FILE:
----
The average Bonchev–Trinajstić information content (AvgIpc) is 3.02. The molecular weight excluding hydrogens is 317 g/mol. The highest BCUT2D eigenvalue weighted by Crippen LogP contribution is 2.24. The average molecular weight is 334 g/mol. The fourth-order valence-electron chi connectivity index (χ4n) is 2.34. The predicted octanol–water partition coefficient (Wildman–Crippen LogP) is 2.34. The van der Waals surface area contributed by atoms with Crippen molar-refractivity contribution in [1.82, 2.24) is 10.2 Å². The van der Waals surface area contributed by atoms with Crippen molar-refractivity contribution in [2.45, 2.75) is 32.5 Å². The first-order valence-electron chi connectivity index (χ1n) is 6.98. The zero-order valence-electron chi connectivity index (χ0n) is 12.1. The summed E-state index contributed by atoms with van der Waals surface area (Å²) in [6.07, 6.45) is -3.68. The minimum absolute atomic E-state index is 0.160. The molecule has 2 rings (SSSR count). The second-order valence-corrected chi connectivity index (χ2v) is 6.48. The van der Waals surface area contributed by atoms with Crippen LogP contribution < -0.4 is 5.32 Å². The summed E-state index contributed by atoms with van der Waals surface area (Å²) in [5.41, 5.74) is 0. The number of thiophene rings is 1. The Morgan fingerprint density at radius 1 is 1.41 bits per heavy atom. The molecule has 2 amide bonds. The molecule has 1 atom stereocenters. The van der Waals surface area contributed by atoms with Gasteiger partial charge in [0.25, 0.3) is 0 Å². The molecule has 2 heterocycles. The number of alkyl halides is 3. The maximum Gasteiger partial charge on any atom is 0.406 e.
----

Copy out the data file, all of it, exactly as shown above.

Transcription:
The average Bonchev–Trinajstić information content (AvgIpc) is 3.02. The molecular weight excluding hydrogens is 317 g/mol. The highest BCUT2D eigenvalue weighted by Crippen LogP contribution is 2.24. The average molecular weight is 334 g/mol. The fourth-order valence-electron chi connectivity index (χ4n) is 2.34. The predicted octanol–water partition coefficient (Wildman–Crippen LogP) is 2.34. The van der Waals surface area contributed by atoms with Crippen molar-refractivity contribution in [1.82, 2.24) is 10.2 Å². The van der Waals surface area contributed by atoms with Crippen molar-refractivity contribution in [2.45, 2.75) is 32.5 Å². The first-order valence-electron chi connectivity index (χ1n) is 6.98. The zero-order valence-electron chi connectivity index (χ0n) is 12.1. The summed E-state index contributed by atoms with van der Waals surface area (Å²) in [6.07, 6.45) is -3.68. The minimum absolute atomic E-state index is 0.160. The molecule has 2 rings (SSSR count). The second-order valence-corrected chi connectivity index (χ2v) is 6.48. The van der Waals surface area contributed by atoms with Crippen LogP contribution < -0.4 is 5.32 Å². The summed E-state index contributed by atoms with van der Waals surface area (Å²) in [5.41, 5.74) is 0. The number of thiophene rings is 1. The Morgan fingerprint density at radius 1 is 1.41 bits per heavy atom. The molecule has 2 amide bonds. The molecule has 1 atom stereocenters. The van der Waals surface area contributed by atoms with Gasteiger partial charge in [0.25, 0.3) is 0 Å². The molecule has 2 heterocycles. The number of alkyl halides is 3. The maximum Gasteiger partial charge on any atom is 0.406 e.